Wednesday, January 28, 2015

Podcast on the wrongful death case against gun manufacturer related to shooting at Sandy Hook Elementary School

Last month I reported that the families of nine of the 26 people killed two years ago at the Sandy Hook Elementary School in Connecticut have filed a lawsuit against the manufacturer, distributor and seller of the Bushmaster AR-15 rifle used in the shooting.  In my previous post, you can find a link to the complaint and my comments.

A couple of days ago, the Lawyer2Lawyer network broadcast the podcast that appears below on the issues raised by the case.  The panelists agree with some of my original comments including the fact that the case is not likely to be successful, but they discuss many other interesting issues.

You can listen to the podcast by clicking on the "play button" below or by going here.

UPDATE 10-14-16:  Several sources are reporting today that the lawsuit has been dismissed.

Monday, January 19, 2015

Indiana Court of Appeals upholds constitutionality of damages cap -- UPDATED

A few days ago, the Indiana Court of Appeals upheld the constitutionality of that state's damages cap for claims against the state which sets the limit for compensation at $700,000 per person and $5 million per incident.  Unfortunately, I don't have more details so I can't comment fully.  I will say this:  I assume that the cap is on non economic damages and not on all damages but I am not sure.  Based on that assumption, I will repeat what I have said in the past.  I am not in favor of caps (and certainly not of a cap that limits out of pocket expenses and other economic damages), but compared to most other states I know of, this cap is relatively generous.  Compare it to the limit in California which is set at $250,000.  (A proposal to increase that cap failed late last year but may be revised again this year.)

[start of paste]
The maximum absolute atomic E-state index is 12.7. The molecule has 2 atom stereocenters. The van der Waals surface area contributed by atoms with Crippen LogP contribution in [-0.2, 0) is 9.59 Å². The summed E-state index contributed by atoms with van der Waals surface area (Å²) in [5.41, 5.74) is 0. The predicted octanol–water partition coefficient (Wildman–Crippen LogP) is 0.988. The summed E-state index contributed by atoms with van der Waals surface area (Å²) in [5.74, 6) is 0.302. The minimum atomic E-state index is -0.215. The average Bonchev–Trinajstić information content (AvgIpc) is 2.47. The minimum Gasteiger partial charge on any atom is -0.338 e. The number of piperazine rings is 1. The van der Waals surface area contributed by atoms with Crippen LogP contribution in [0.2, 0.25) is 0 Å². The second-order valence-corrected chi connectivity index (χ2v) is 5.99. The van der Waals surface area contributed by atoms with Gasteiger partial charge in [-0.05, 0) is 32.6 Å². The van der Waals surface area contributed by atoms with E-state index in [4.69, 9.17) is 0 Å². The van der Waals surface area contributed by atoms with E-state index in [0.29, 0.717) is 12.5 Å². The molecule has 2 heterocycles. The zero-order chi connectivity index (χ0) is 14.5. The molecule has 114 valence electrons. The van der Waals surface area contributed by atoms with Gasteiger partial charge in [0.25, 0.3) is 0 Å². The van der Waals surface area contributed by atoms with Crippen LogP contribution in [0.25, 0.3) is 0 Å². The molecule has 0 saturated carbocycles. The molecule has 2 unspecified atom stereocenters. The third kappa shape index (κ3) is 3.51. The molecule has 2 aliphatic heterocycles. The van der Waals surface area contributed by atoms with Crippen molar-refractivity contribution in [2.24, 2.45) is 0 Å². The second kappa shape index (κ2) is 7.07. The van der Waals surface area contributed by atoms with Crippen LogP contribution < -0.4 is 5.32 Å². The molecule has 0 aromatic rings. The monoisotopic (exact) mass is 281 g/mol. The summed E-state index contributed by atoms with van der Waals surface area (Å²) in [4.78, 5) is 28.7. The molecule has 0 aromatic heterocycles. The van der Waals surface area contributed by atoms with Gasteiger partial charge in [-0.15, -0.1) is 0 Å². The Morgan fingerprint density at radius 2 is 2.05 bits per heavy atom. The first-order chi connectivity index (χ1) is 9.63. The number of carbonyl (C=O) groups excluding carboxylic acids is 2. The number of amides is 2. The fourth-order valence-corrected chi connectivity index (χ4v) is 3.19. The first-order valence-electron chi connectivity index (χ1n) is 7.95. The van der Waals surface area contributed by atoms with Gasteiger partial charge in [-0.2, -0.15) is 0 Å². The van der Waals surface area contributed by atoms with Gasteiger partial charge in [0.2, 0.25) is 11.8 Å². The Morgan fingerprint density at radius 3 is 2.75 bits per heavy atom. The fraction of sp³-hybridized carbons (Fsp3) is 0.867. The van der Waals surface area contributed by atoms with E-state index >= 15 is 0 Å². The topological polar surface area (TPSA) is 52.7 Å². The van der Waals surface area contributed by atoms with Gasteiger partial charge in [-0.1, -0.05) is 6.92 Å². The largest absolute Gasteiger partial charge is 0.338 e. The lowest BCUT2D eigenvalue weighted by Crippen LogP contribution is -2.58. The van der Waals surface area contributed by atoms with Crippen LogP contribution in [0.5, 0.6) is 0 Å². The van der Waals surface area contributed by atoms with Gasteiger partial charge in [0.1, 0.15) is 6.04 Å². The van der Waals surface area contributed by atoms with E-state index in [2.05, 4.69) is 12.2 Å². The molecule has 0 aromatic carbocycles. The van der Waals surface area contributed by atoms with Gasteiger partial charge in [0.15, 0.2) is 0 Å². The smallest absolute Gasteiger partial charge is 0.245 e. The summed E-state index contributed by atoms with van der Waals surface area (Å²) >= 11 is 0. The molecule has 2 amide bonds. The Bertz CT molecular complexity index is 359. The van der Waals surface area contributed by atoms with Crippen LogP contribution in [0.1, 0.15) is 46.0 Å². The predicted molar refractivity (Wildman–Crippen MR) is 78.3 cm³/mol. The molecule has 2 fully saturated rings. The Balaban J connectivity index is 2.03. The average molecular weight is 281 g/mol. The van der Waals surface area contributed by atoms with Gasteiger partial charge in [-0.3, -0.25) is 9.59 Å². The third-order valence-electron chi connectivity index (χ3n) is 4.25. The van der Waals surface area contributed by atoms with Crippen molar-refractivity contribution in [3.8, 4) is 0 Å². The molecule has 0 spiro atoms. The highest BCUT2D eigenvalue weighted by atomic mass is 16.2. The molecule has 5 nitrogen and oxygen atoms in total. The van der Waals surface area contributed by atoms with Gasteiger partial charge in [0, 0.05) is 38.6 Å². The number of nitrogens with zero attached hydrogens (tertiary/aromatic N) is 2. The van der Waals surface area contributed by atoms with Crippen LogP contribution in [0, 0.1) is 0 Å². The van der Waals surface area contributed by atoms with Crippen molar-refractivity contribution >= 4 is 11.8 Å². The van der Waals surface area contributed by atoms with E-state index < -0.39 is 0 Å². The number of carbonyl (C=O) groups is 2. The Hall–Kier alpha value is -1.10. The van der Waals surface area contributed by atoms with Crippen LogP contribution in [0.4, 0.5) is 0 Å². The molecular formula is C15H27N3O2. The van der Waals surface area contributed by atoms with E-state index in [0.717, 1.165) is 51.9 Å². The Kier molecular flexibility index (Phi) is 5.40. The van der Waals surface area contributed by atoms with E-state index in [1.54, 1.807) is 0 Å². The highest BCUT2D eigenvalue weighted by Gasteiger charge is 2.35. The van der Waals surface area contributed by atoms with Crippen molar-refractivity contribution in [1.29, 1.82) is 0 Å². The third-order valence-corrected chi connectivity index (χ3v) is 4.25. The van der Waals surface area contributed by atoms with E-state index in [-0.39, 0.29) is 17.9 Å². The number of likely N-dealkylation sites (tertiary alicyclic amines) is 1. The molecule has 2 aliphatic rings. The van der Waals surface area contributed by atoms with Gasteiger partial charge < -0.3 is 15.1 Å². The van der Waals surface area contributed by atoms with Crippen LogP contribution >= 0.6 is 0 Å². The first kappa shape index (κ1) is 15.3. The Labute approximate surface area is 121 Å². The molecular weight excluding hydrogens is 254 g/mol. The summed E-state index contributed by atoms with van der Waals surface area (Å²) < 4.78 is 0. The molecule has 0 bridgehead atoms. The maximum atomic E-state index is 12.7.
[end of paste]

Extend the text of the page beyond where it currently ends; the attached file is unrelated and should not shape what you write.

Thanks to the TortsProf blog for the update on Indiana.

Tuesday, January 6, 2015

NY Times article on the effect of tort reform on litigation against auto manufacturers

I have often argued that the purpose of tort reform is not to limit frivolous litigation (as claimed by tort reformers), but to limit valid litigation.  Not too long ago, the NY Times published an article that supports my view.  It discusses the effect of Wisconsin's damages cap on the ability of law firms to take cases against the auto industry.  You can read the article here.

Max Kennerly has a comment on the article here, called "Tort Reform Kills."